Comparative Literature: Harold Bloom and T.S Eliot

Topics: Poetry, Literature, Harold Bloom Pages: 8 (2901 words) Published: May 17, 2013
With close reference to The Anxiety of Influence and ‘Tradition and the Individual Talent’, compare and contrast Bloom’s and Eliot’s views on literary influence. Support your arguments with apposite literary examples.

Literary critics have always recognized the ‘tension between the uniqueness of artistic creation and the awareness of tradition, and the tension between the acknowledgment of literary influence and its rejection’. Nowadays, writers are judged according to their originality and uniqueness. However, as T.S Eliot in ‘Tradition and the Individual Talent’ and Harold Bloom in The Anxiety of Influence suggest, a writer should not be evaluated in these terms, but rather, on how he produces art by acknowledging his predecessors. Nevertheless, they declare that the poet must not imitate blindly previous poets. Henceforth, this essay will aim to portray further the ideas put forth my Bloom and T.S. Eliot, showing comparisons and contrasts in their arguments. Both critics, in their essays, try to define the great poet. In The Anxiety of Influence, Bloom states that his ‘concern is only with strong poets, major figures with the persistence to wrestle with their strong precursors, even to the death’. Furthermore, he exhorts the idea that the strong poet must not repeat his predecessors but look to them to be original. He claims that ‘poetic influence… often makes [the poetry] more original’. Thus, he employs the idea that the poet must misinterpret previous works to create something personal; the poet must deny influence by intentionally ‘misreading’. A poem must purge itself from any influence but through this purgation should display the particular influence at work. Hence, the ideas of ‘misinterpretation’ and ‘poetic misprision’, advocates the idea that past poets always have an effect on their descendants. Bloom goes so far as to add that ‘the meaning of a poem can only be another poem’. In addition, Bloom introduces six revisionary ratios that represent the poet’s cycle to achieve greatness. Firstly, he discusses ‘Clinamen’ or ‘Poetic misprision’: a type of corrective movement in present poetry. This implies that the precursor poem was accurate to a certain extent, but it should have swerved further, precisely in the direction of the present poem. The second ratio, ‘Tessera’, is the way the poet completes his precursor’s work by reading the ‘parent-poem’ as to keep its terms but to mean something else ‘as though the precursor had failed to go far enough’. Thirdly, Bloom deals with ‘Kenosis’, which refers to the defence mechanism the poet’s mind employs in order to avoid repetition. He moves on to explore ‘Daemonization’ which is the ‘movement towards a personalized counter-sublime’ meaning that the present poet believes that there is a power in the parent poem that does not belong solely to the predecessor. He moves on further to introduce the term ‘Askesis’ which is the poet’s progression to reach a state of solitude. This mode of being allows the poet to ‘yield up part of his own human and imaginative endowment, so as to separate himself from others, including his precursor’. Finally, ‘Apophrades’ is the stage in which the poet ‘holds his poem so open again to the precursor’s work that at first we might believe the wheel has come full circle, and that we are back in the later poet’s flooded apprenticeship, before his strength began to assert itself in the revisionary ratios’. Significantly, many of the ideas put forth by Bloom are clearly seen in many literary works, including Alexander Pope’s The Rape of the Lock. Epic conventions are predominant in Pope’s poem as he uses such conventions to enforce his argument against his society. In this respect, Pope ‘misreads’ epic writers such as Homer and John Milton and uses their works to evoke something of more urgency to him. In his poem, he evokes what his predecessors failed to display through the epic style; he uses epic conventions not to present the reader with...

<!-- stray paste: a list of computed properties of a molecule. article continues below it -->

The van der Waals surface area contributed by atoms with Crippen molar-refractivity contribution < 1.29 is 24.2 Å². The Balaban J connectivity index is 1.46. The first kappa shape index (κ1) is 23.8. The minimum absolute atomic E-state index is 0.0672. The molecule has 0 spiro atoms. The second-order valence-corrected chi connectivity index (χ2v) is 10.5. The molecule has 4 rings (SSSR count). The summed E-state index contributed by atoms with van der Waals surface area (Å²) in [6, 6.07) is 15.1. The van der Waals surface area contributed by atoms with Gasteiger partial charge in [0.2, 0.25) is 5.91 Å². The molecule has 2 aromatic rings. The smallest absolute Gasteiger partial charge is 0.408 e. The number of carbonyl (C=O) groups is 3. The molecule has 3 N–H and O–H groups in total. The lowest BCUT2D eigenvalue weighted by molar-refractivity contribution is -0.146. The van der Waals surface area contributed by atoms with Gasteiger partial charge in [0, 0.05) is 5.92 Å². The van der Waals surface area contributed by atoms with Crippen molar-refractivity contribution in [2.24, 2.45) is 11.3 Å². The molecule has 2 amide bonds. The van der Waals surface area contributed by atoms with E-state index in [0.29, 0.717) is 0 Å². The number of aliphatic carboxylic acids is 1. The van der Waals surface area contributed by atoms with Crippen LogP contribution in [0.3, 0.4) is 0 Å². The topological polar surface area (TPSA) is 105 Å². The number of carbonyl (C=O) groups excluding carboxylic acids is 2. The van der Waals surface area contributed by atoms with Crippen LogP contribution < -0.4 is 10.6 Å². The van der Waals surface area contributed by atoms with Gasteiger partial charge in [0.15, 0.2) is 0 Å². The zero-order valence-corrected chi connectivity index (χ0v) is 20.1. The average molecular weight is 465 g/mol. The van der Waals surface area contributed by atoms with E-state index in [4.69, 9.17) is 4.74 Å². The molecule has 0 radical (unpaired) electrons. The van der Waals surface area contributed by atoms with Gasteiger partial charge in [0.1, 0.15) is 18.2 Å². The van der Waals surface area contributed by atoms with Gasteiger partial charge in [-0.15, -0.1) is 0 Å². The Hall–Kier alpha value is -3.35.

Bibliography: Eliot T.S., ‘Tradition and The Individual Talent’ in The Sacred Wood: Essays on Poetry and Criticism (New York: Alfred A. Knopf, 1921), pp. 42-53
Heffernan James A
Hyman Stanley Edgar, ‘The Rape of the Lock’, The Hudson Review, 13 (1960), 406-412
Luxon Thomas H, ‘John Milton’s Lycidas’ in The John Milton Reading Room <> [accessed 8 February 2013]
The Rape of The Lock and other poems: Alexander Pope, ed. by Martin Price (New York: New American Library, 2003)
The Selected Poetry and Prose of Shelley, ed
[ 2 ]. Harold Bloom, The Anxiety of Influence: A Theory of Poetry (Oxford: Oxford University Press, 1997), p. 5.
[ 8 ]. The Cambridge Companion: Alexander Pope, ed. by Pat Rogers (Cambridge: Cambridge University Press, 2007), p. 15.
[ 9 ]. The Rape of The Lock and other poems: Alexander Pope, ed. by Martin Price (New York: New American Library, 2003), p. 49.
[ 15 ]. Stanley Edgar Hyman, ‘The Rape of the Lock’, The Hudson Review, 13 (1960), 406-412 (p. 406).
[ 16 ]. T.S.Eliot, ‘Tradition and The Individual Talent’ in The Sacred Wood: Essays on Poetry and Criticism (New York: Alfred A. Knopf, 1921), pp. 42-53 (p. 43).
[ 23 ]. James A. W. Heffernan, ‘"Adonais": Shelley 's Consumption of Keats’, Studies in Romanticism, 23 (1984), 295- 315 (p. 295).
[ 24 ]. The Selected Poetry and Prose of Shelley, ed. by Bruce Woodcock (Hertfordshire: Wordsworth Editions Limited, 2002), p. 507.
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